The current article includes the study and improvement of the findings of the DVSs presented in [32]. The approach used an intuitionistic degree of domination to find the domination vertex set. After reviewing the algorithm and numerical examples, we discovered some anomalies in the results. In the article, the number of vertices describes how dominant something is. However, this fact needs to be completely ignored in their algorithm to find DVSs for IFGs. Calculations show that their algorithm’s DVS does not meet the definition of dominance for IFGs. This lack of authenticity motivated us to improve the algorithm for better results. We show a new way to find the domination vertex set that uses the volume of the vertex instead of the individual intuitionistic degrees.
The remaining paper is distributed in the following sections: Section 2 briefly discusses the fundamental ideas and notions of FGs and IFGs. Section 3 recalls the DVSs for crisp graphs and IFGs. In the next section, we will look at Bozhenyuk et al.’s [32] algorithm for finding DVSs in IFGs. The mathematical structure of the algorithm and an illustrative example is presented. Section 5 of this article introduces a novel approach to finding DVSs for IFGs. The shortcomings of the existing algorithm are also discussed in this section. The efficiency of the developed approach and comparative remarks are described in Section 6. The section also presents a water flow application of the novel algorithm. In the last section, some concluding comments are given.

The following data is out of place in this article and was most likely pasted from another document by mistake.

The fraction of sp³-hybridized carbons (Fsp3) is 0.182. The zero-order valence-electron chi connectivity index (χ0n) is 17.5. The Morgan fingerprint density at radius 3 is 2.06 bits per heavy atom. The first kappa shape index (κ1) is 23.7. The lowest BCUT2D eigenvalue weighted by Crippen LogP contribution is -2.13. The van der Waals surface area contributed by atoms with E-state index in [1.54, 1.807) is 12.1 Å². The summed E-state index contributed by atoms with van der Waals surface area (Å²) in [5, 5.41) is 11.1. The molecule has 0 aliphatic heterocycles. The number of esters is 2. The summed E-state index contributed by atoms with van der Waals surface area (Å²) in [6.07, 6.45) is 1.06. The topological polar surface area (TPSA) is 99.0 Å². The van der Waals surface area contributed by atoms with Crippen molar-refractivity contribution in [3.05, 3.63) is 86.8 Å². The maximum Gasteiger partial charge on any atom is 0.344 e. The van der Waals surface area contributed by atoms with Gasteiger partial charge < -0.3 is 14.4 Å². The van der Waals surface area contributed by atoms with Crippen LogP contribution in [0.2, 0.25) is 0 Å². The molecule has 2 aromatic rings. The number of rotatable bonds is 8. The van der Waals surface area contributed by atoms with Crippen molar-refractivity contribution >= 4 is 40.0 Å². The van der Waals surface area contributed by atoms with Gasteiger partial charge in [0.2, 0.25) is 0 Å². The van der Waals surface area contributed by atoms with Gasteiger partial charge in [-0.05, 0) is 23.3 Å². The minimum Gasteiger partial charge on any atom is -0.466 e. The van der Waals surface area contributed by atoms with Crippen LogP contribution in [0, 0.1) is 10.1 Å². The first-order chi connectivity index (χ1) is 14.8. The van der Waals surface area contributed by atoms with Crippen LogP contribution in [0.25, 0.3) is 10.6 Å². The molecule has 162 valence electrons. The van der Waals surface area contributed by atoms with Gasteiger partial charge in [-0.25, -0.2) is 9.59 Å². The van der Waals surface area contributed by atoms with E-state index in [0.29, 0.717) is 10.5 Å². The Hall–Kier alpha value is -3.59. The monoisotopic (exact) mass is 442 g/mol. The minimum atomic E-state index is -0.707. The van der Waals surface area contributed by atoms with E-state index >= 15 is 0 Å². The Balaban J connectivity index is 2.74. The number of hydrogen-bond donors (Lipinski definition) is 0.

## 2. Preliminaries

This section provides the necessary background information for understanding this article. Specifically, it reviews “fuzzy graphs (FGs) and intuitionistic fuzzy graphs (IFGs)”. We recommend referring to [1] for further information on fuzzy sets.
As was already said, the theory of FS continued to grow and be used in many different areas. In fuzzy set theory, several ideas were defined that were similar to those in crisp set theory. Fuzzy relations are one of these notions that are most frequently employed. A crisp relationship uses a characteristic function to display the relationship between the elements. In other words, the elements are either associated or not. In contrast, a fuzzy relation uses a fuzzy MF to find the value of the relationship between the elements. The elements might be related to a certain degree.
Definition 1
([33]). Let $σ$ be a fuzzy subset of a set $X$ and $α N : X × X → [ 0 , 1 ]$ be a fuzzy MF on $X × X$. Then, $α N$ is called a fuzzy relation on $X$ if
The condition of a fuzzy relation is that the degree of relationship between two elements should not be higher than their grades.
FGs are the main idea of this study. Rosenfeld [6] first developed them in 1975 as an extension of Euler’s graph theory. Rosenfeld examined the structure of FGs and explored the relationships between fuzzy sets. He also developed analogies for various ideas in graph theory.